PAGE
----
“For the Nationals, coal is certainly very much part of our thinking, part of our strategy, part of our support,” said Nationals leader Michael McCormack.

Deputy Nationals Leader Bridget McKenzie praised the Australian Competition and Consumer Commission energy market reforms, particularly government underwriting investment in ‘dispatchable’ power.

“I’m not afraid to say the C word. Coal, coal coal is going to be one of those areas we invest in,” Ms Mckenzie said.

Mr McCormack argued Australia was “doing more than enough” to meet its international commitments.

Australian National University Climate Change Institute director Professor Mark Howden established the inventories of agricultural greenhouse gas emissions from Australia and internationally.

He said the cheapest emission reductions options are in electricity sector.

“New wind and solar generation is on par or cheaper than new coal or gas, and renewables have zero operating costs when established.

He said agriculture had “relatively few” large scale, efficient, emissions reductions options.

“We can improve efficiencies in ag, but we have already gone down that pathway, plus we have to deal with drought. That means the dollars per unit of emissions reduction will be particularly high from here on.

“The most logical proposition is to go for cheapest option first, which is in the electricity sector. Even if you can’t attribute all of the drought and floods and heat waves to climate change, the analysis shows it has a fingerprint in those events.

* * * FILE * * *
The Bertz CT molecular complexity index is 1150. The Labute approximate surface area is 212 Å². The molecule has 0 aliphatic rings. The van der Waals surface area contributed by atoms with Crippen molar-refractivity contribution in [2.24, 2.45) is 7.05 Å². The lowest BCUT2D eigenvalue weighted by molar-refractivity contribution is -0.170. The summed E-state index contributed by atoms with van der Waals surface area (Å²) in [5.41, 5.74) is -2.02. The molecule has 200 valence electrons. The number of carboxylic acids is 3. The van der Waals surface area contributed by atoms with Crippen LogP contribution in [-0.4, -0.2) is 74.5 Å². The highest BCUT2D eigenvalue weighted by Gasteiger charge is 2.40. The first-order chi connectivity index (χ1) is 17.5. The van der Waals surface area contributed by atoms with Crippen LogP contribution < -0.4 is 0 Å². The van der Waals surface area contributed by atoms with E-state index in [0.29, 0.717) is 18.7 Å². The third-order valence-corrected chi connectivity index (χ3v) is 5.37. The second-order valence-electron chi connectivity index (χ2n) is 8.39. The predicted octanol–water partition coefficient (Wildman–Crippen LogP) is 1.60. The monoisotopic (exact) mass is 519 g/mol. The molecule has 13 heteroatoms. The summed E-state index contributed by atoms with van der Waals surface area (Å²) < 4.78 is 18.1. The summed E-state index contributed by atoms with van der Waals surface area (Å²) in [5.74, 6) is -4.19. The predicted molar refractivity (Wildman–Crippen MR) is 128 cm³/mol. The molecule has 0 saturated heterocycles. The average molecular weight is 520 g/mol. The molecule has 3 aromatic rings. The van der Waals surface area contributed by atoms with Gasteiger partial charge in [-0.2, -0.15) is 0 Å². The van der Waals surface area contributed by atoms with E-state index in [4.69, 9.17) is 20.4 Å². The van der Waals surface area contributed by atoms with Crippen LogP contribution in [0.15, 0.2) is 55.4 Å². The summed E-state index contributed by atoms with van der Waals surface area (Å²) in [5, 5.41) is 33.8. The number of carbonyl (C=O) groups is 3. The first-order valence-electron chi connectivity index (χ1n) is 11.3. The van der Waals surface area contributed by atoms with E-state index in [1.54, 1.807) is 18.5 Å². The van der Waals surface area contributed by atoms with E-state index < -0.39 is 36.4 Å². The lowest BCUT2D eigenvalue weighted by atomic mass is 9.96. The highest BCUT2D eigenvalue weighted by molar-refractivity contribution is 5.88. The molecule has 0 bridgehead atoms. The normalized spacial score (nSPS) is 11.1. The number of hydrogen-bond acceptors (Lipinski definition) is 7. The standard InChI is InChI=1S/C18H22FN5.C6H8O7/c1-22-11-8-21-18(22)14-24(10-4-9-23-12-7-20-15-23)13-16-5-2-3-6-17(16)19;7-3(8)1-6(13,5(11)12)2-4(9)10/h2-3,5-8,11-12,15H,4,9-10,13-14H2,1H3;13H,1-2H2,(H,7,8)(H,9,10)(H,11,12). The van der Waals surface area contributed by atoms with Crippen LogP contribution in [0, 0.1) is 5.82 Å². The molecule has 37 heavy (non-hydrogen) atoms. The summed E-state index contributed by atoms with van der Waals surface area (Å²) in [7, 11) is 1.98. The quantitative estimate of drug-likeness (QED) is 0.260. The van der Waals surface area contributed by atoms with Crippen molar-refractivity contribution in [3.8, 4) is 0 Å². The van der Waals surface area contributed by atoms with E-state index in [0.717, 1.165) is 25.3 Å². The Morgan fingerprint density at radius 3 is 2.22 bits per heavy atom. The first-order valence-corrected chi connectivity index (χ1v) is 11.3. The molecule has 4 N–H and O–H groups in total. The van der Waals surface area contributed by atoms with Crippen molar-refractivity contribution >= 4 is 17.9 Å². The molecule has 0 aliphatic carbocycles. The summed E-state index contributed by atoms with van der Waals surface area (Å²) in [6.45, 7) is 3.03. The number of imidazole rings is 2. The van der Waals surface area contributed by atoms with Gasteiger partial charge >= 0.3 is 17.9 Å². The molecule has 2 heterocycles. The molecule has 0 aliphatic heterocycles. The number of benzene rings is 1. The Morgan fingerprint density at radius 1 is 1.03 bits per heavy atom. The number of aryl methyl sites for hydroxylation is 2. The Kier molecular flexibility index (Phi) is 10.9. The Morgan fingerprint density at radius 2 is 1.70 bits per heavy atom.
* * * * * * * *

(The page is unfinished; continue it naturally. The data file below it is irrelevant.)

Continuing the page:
“The risk of worse circumstances should make all of us with an interest in agriculture and rural Australia be careful about developments which increase greenhouse gas emissions.”

A spokesperson for Nationals Leader Michael McCormack said he supports “balanced policy outcomes whereby commitments such as reducing emissions are met while meeting the needs of important industries like mining and agriculture which are critical to the economies of regional communities”.

ANU Energy Change Institute director Professor Ken Baldwin said removing the emissions reduction target could be seen as a positive, as it could be adjusted depending “on our progress toward meeting the Paris obligations”.

“Given the electricity sector represents the lowest hanging fruit, this raises the prospect of increasing the target for the electricity sector in order for it to do the heavy lifting for other sectors like agriculture where emissions reductions are more difficult.”

Mr Baldwin said there would be no new coal plants built under solely private investment because wind and solar are the cheapest form of new build electricity generation.

“Wind in particular is now running close to the marginal cost of coal generation and soon the rapidly decreasing cost of solar will compete with it.”

“The caveat is that the rapid deployment of renewable energy across the country would only continue if the industry is given the investment certainty it requires from government policy that ensures alignment of climate and energy requirements in order to meet our Paris targets.”